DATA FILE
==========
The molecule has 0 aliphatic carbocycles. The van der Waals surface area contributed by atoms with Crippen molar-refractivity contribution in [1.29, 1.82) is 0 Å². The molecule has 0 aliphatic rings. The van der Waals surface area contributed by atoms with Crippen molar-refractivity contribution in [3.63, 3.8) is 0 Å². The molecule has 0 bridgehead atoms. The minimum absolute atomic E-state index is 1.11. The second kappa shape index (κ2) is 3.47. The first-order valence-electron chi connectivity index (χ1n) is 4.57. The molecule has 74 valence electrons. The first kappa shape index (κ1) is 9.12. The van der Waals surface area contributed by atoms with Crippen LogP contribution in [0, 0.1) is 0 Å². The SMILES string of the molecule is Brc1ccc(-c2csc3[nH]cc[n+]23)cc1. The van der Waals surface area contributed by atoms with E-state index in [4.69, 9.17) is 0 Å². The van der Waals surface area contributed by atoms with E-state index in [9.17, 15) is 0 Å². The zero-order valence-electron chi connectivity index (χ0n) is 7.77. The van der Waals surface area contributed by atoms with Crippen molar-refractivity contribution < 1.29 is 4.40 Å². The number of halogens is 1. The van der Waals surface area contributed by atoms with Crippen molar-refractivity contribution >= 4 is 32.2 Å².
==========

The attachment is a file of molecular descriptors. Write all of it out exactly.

The molecule has 0 aliphatic carbocycles. The van der Waals surface area contributed by atoms with Crippen molar-refractivity contribution in [1.29, 1.82) is 0 Å². The molecule has 0 aliphatic rings. The van der Waals surface area contributed by atoms with Crippen molar-refractivity contribution in [3.63, 3.8) is 0 Å². The molecule has 0 bridgehead atoms. The minimum absolute atomic E-state index is 1.11. The second kappa shape index (κ2) is 3.47. The first-order valence-electron chi connectivity index (χ1n) is 4.57. The molecule has 74 valence electrons. The first kappa shape index (κ1) is 9.12. The van der Waals surface area contributed by atoms with Crippen LogP contribution in [0, 0.1) is 0 Å². The SMILES string of the molecule is Brc1ccc(-c2csc3[nH]cc[n+]23)cc1. The van der Waals surface area contributed by atoms with E-state index in [4.69, 9.17) is 0 Å². The van der Waals surface area contributed by atoms with E-state index in [9.17, 15) is 0 Å². The zero-order valence-electron chi connectivity index (χ0n) is 7.77. The van der Waals surface area contributed by atoms with Crippen molar-refractivity contribution < 1.29 is 4.40 Å². The number of halogens is 1. The van der Waals surface area contributed by atoms with Crippen molar-refractivity contribution >= 4 is 32.2 Å².